On Wednesday, the Department of Justice (DOJ) issued an anticipated interim final rule that substantially increases the amount of False Claims Act (FCA) civil penalties. The minimum penalties per claim virtually double under the interim final rule from the current $5,500 to $10,781, while the maximum per claim penalties increase from $11,000 to $21,536. As discussed in our post “FCA civil penalties to increase substantially under proposed rule,” the Railroad Retirement Board (RRB) issued a similar interim final rule implementing provisions of the Bipartisan Budget Act of 2015 intended to index civil penalties assessed under certain statutes to inflation. The DOJ followed the amounts set forth for civil penalties in the RRB’s interim final rule. The increase is set to take effect on August 1 and will apply to false claims submitted after November 2, 2015.
In 2015 Congress amended the Federal Civil Penalties Inflation Adjustment Act, requiring agencies to increase civil penalties for a number of statutes, including the FCA. The near doubling of penalties by the RRB and now the DOJ gives rise to arguments that these penalties may violate the Eighth Amendment’s Excessive Fines Clause. It remains to be seen whether courts will find any merit to these arguments.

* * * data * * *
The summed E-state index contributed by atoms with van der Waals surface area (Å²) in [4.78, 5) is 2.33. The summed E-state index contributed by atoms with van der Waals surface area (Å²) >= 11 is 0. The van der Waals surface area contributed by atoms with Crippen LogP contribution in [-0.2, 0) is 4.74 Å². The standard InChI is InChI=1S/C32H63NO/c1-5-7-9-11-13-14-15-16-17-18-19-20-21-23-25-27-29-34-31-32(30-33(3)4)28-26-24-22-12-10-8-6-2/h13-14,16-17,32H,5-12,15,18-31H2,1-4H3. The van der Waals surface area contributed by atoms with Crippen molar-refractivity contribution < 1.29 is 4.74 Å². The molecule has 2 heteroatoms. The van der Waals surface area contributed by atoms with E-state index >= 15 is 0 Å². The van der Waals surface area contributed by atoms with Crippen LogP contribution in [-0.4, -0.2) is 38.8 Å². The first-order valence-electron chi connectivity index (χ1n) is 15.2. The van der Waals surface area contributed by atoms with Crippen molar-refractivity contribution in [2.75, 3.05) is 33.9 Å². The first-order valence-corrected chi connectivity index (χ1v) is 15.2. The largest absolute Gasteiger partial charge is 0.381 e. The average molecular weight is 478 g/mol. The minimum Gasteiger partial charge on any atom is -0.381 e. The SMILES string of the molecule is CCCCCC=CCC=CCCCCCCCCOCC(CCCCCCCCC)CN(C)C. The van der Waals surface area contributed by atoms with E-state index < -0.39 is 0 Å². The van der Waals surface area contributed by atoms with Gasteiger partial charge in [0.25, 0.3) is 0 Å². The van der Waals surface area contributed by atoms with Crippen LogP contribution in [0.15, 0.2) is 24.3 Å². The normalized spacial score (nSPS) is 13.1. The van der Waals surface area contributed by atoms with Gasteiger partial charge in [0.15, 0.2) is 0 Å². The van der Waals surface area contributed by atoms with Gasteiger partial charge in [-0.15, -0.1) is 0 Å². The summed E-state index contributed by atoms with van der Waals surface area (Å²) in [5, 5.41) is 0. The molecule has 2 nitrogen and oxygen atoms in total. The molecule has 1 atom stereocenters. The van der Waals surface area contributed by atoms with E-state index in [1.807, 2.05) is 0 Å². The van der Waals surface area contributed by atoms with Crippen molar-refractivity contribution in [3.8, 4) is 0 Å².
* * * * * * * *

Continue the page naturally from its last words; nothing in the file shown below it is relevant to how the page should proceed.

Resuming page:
Looking forward, companies should be aware of this significant increase in penalties and concentrate their efforts on creating and maintaining comprehensive compliance programs. Companies with pending FCA investigations or litigation should be aware of the retroactive nature of these penalties and consider the potential impact that they may have on their bottom lines. The increased FCA penalties may result in due process and Eighth Amendment constitutional challenges as defendants face astronomical punitive recoveries that are significantly out of proportion to the amount of actual damages incurred.